We know if a collection of events are independent, then they are pairwise independent. In general, the converse is not true. However, I'm wondering if there's a condition under which the converse holds. I haven't been able to find anything on this. Any help is appreciated.

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    $\begingroup$ When there are only two events in the collection. $\endgroup$ – bof Oct 11 '14 at 2:14
  • $\begingroup$ it is not true in the other direction either. $\endgroup$ – Calculon Oct 11 '14 at 2:18
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    $\begingroup$ @bof . . . and if you want to fit a straight line, then obtain only two data points. $\endgroup$ – Michael Hardy Oct 11 '14 at 2:30
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    $\begingroup$ @Calculon why isn't it true in the other direction? Say we have three events $A,B,C$ if they are independent then we have $P(A \cap B) = P(A)P(B)$, $P(A \cap C) = P(A)P(C),$ $P(B\cap C) = P(B)P(C)$ and $P(A\cap B \cap C) = P(A)P(B)P(C)$. Surely, they are pairwise independent, no? This generalizes to a collection of $k$ events. $\endgroup$ – epsilon-delta Oct 11 '14 at 2:38

One situation in which this is true is when the random variables involved are jointly normally distributed. If $X_1,\ldots,X_n$ are jointly distributed in such a way that for every sequence $a_1,\ldots,a_n$ of constants (i.e. non-random), the random variable $a_1 X_1+\cdots+a_n X_n$ has a $1$-dimensional normal distribution, then that is joint normality of the distribution of $X_1,\ldots,X_n$. If these are pairwise independent, then they are independent.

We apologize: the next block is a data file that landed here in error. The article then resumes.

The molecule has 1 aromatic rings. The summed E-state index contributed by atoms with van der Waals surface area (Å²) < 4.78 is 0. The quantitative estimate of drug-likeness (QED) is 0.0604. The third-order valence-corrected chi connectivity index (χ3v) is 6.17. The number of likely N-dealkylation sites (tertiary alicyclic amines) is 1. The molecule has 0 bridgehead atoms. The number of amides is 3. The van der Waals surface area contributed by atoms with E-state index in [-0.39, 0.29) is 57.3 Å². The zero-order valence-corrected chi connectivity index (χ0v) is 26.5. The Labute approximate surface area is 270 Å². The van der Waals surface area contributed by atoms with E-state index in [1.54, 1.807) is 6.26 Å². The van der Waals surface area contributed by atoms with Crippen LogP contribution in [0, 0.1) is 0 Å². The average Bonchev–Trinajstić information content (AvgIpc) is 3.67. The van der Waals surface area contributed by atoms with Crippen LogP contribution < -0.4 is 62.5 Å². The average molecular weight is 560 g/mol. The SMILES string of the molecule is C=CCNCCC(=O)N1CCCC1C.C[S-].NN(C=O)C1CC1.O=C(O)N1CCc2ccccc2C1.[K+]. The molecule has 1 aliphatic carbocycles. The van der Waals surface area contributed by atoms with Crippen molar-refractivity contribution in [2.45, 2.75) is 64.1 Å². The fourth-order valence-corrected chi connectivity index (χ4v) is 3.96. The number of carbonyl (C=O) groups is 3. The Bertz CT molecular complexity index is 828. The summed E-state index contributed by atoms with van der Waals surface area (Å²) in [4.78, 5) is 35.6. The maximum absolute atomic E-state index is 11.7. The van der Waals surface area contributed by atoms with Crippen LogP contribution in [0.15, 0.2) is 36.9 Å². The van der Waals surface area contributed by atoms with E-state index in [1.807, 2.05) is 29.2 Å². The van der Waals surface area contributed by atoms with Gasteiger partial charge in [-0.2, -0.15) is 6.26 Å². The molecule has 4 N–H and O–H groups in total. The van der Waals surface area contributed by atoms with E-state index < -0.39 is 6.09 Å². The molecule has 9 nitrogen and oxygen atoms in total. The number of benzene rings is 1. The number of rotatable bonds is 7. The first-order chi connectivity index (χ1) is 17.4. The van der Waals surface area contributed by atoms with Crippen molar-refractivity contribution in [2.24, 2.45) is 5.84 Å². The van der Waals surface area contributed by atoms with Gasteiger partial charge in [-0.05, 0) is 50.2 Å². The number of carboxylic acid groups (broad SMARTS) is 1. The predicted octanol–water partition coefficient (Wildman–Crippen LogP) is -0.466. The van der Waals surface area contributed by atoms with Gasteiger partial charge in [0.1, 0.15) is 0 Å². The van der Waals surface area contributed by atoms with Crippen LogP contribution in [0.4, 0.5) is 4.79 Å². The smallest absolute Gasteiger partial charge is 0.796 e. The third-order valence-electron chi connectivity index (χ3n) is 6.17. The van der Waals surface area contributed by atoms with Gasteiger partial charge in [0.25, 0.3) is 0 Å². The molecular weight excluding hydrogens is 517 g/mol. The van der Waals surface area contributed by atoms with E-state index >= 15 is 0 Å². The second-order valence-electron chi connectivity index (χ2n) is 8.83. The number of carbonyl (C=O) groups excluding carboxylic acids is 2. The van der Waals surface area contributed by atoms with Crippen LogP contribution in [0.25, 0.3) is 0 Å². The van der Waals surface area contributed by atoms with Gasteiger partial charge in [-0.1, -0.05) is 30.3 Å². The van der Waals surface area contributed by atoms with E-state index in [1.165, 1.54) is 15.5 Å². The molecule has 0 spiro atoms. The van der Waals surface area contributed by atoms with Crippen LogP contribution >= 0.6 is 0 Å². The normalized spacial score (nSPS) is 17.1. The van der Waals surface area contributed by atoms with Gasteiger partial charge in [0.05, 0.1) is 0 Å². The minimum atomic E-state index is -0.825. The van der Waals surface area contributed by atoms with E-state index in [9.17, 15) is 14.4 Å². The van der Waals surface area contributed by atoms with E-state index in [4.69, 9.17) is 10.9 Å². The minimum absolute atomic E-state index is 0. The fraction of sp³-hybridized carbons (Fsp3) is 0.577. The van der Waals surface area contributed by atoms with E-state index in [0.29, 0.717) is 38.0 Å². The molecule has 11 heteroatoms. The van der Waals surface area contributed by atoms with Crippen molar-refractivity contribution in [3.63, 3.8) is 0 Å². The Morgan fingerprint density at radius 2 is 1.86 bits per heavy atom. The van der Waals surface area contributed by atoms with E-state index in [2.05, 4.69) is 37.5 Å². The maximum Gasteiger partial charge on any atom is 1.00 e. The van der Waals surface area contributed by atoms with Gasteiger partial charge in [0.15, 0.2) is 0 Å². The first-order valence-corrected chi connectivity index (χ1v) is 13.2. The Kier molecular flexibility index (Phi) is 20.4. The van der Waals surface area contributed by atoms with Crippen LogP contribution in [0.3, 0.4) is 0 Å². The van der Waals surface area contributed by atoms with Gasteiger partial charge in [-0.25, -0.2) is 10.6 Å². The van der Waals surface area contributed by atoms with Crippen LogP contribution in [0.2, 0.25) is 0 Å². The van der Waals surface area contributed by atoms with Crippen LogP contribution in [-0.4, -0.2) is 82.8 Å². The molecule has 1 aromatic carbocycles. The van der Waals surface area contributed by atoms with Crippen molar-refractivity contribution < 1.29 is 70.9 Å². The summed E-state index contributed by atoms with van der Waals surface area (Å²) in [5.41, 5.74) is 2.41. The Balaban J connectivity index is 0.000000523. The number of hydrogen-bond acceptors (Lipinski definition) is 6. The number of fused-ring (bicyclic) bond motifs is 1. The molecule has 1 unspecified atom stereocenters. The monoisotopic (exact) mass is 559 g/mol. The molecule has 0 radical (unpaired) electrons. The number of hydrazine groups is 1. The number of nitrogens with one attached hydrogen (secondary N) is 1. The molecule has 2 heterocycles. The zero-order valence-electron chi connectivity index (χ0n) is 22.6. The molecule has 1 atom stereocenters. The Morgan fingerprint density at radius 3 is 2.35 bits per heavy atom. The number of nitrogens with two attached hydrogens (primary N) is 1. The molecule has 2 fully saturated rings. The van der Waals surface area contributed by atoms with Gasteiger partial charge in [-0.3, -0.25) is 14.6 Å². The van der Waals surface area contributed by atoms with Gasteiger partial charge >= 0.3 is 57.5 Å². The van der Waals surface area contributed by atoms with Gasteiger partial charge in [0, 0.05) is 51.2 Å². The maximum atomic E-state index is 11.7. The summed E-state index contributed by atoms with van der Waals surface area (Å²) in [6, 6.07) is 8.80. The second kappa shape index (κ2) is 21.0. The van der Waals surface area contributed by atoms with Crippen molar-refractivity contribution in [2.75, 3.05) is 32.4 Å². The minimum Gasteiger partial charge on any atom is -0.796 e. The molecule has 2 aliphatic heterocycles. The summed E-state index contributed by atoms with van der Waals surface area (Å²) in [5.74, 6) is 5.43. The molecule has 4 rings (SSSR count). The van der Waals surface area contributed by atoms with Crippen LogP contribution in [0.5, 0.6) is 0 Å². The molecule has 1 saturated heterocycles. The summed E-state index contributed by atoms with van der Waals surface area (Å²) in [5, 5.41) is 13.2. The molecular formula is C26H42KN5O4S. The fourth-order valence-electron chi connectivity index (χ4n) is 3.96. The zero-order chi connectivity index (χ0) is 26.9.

At the opposite extreme, you have the case of $Y_1,Y_2, Y_3$, where $Y_1, Y_2$ are independent and identically distributed and $\Pr(Y_1=1)=p\in(0,1)$ and $\Pr(Y_1=0)=1-p$, and $Y_3$ is the mod-$2$ sum of $Y_1$ and $Y_2$. These three are pairwise independent, but the values of any two of them determine the value of the third.


I was also wondering the same, and I think it's instructive to just restate mutual independence in an equivalent way. I will do it below for 3 real random variables but the statement is generalizable.

Let $X, Y, Z$ be pairwise independent random variables and also assume that $(X,Y)$ is independent of $Z$. Then $X,Y,Z$ are mutually independent.

To prove this, just pick Borel sets $A, B, C$, then it holds that:

$$ \begin{aligned} \Pr[ X \in A, Y \in B, Z \in C] &= \Pr[ (X,Y) \in A\times B, Z \in C] \\ &= \Pr[(X,Y) \in A\times B] \Pr[Z \in C] \\ &= \Pr[X \in A, Y \in B] \Pr[Z \in C] \\ &= \Pr[X \in A] \Pr[X \in B] \Pr[Z \in C] \end{aligned} $$


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